to the Supreme Being. heroically majestic:
But when this constitutional absurdity is for.
given, the poem must be confessed to be written More haughty than the rest, the wolfish race with smoothness of metre, a wide extent of Appear with belly gaunt and famish'd face ; knowledge, and an abundant multiplicity of Never was so deform'd a beast of grace.
images; the controversy is embellished with His ragged tail betwixt his legs he wears, Close clapp'd for shame ; but his rough crest he and enlivened by sallies of invective. Some of
pointed sentences, diversified by illustrations, rears,
the facts to which allusions are made are now And pricks up his predestinating ears.
become obscure, and perhaps there may be many His general character of the other sorts of satirical passages little understood. beasts that never go to church, though sprightly As it was by its nature a work of defiance, a and keen, has, however, not much of heroic composition which would naturally be examined poesy :
with the utmost acrimony of criticism, it was These are the chief; to number o'er the rest,
probably laboured with uncommon attention, And stand like Adam naming every beast,
and there are, indeed, few negligences in the Were weary-work ; nor will the Muse describe
subordinate parts. The original impropriety, A slimy.born, and sun-begotten tribe,
and the subsequent unpopularity of the subject, Who, far from steeples and their sacred sound, added to the ridiculousness of its first elements, In fields their sullen conventicles found.
has sunk it into neglect; but it may be usefully These gross, half-animated lumps I leave;
studied, as an example of poetical ratiocination, Nor can I think what thoughts they can conceive;
in which the argument suffers little from the But, if they think at all, 'tis sure no bigher
« On the Birth of the Prince of So drossy, so divisible are they,
Wales,” nothing is very remarkable but the exAs would but serve pure bodies for allay;
orbitant adulation and that insensibility of the Such souls as shards produce, such beetle things precipice on which the King was then standing, As only buz to Heaven with evening wings ;
which the Laureate apparently shared with the Strike in the dark, offending but by chance :
rest of the courtiers. A few months cured him Such are the blindfold blows of ignorance. They kocw po being, and but hate a name;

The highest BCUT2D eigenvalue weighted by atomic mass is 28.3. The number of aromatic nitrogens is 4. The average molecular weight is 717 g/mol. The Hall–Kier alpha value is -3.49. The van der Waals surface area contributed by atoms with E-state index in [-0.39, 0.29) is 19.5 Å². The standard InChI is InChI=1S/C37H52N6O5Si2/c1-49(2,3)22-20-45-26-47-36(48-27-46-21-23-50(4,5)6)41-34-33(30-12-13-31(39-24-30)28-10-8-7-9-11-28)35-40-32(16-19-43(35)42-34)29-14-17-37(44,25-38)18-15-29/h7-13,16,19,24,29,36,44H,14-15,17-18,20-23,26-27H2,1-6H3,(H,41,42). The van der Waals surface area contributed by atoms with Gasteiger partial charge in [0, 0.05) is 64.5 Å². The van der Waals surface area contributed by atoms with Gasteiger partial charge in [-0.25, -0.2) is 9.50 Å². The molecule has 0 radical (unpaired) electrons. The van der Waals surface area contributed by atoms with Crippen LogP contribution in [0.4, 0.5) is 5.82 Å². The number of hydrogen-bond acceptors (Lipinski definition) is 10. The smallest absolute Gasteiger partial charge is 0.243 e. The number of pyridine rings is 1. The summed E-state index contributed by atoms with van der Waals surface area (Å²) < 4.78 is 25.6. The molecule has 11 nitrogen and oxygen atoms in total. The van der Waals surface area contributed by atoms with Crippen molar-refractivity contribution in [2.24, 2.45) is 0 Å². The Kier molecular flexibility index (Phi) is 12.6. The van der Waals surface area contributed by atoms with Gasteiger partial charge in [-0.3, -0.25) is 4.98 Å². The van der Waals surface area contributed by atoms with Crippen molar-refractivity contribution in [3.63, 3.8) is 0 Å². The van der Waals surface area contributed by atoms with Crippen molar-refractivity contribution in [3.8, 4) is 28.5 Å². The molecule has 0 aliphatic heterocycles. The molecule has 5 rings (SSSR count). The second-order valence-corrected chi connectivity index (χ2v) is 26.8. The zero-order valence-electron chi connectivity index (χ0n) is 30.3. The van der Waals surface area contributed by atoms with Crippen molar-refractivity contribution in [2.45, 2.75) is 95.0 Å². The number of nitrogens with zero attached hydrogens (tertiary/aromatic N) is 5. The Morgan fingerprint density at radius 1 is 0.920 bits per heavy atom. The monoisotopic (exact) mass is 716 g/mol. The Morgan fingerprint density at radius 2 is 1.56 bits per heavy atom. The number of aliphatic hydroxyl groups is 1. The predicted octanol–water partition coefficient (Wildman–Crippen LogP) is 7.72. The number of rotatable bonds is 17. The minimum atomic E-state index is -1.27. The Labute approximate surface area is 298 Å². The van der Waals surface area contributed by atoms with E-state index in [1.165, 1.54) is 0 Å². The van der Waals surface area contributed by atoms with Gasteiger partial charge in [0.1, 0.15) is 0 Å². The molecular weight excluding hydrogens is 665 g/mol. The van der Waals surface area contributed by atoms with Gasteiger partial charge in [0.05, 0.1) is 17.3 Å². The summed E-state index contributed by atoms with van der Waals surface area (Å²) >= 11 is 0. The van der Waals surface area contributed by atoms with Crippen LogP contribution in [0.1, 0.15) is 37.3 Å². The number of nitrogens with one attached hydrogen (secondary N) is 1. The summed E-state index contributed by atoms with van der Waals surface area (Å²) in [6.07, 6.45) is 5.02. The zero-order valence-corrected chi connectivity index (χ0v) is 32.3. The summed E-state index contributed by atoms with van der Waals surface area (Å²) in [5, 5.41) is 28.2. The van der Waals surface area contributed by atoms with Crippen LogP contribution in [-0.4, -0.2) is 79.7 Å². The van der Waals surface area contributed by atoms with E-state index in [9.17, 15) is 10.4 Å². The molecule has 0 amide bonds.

of controversy, dismissed him from court, and To them the Hind and Panther are the same.
made him again a play-wright and translator.
Of Juvenal there had been a translation by One more instance, and that taken from the Stapylton, and another by Holiday; neither of narrative part, where style was more in his them is very poetical. Stapylton is more smooth; choice, will show how steadily he kept his reso- and Holiday's is more esteemed for the learnlution of heroic dignitv.
ing of his notes. A new version was permond
to the poets of that time, and undertaken by parts. The arguments of the several books them in conjunction. The main design was were given him by Addison. conducted by Dryden, whose reputation was The hopes of the public were not disappointsuch that no man was unwilling to serve the ed. He produced, says Pope, “ the most noMuses under him.
ble and spirited translation that I know in any The general character of this translation will language.” It certainly excelled whatever had be given, when it is said to preserve the wit, but appeared in English, and appears to have satisto want the dignity of the original. The pecu- fied his friends, and for the most part to have liarity of Juvenal is a mixture of gayety and silenced his enemies. Milbourne, indeed, a stateliness, of pointed sentences, and declama- clergyman, attacked it; but his outrages seem tory grandeur. His points have not been ne- to be the ebullitions of a mind agitated by a glected; but his grandeur none of the band stronger reser tment than bad poetry can excite, seemed to consider as necessary to be imitated, and previously resolved not to be pleased. except Creech, who undertook the thirteenth His criticism extends only to the Preface, satire. It is therefore, perhaps, possible to give Pastorals, and Georgics; and, as he professes to a better representation of that great satirist, give his antagonist an opportunity of reprisal, even in those parts which Dryden himself has he has added his own version of the first and translated, some passages excepted, which will fourth Pastorals, and the first Georgic. The never be excelled.
world has forgotten his book; but since bis atWith Juvenal was published Persius, tran- ' tempt has given him a place in literary history, slated wholly by Dryden. This work, though,, I will preserve a specimen of his criticism, by like all other productions of Dryden, it may inserting his reinarks on the invocation before have shining parts, seems to have been written the first Georgic; and of his poetry, by annexmerely for wages, in a uniform mediocrity, ing his own version. without any eager endeavour after excellence, or laborious effort of the mind.
Ver. 1. There wanders an opinion among the readers
“ What makes a plepteous harvest, when to turn
The fruitful soil, and when to sow the corn. of poetry, that one of these satires is an exercise of the school. Dryden says, that he once tran- It's unlucky, they say, to stumble at the threshold; slated it at school; but not that he preserved or
but what has a plenteous harvest to do here? published the juvenile performance.
Virgil would not pretend to prescribe rules for Not long afterwards he undertook perhaps that which depends not on the husbandman's the most arduous work of its kind, a translation care, but the disposition of Heaven altogether. of Virgil, for which he had shown how well he Indeed, the plenteous crop depends somewhat on was qualified by his version of the Pollio, and the good method of tillage ; and where the land's two episodes, one of Nisus and Euryalus, the ill-manured, the corn, without a miracle, can be other of Mezentius and Lausus.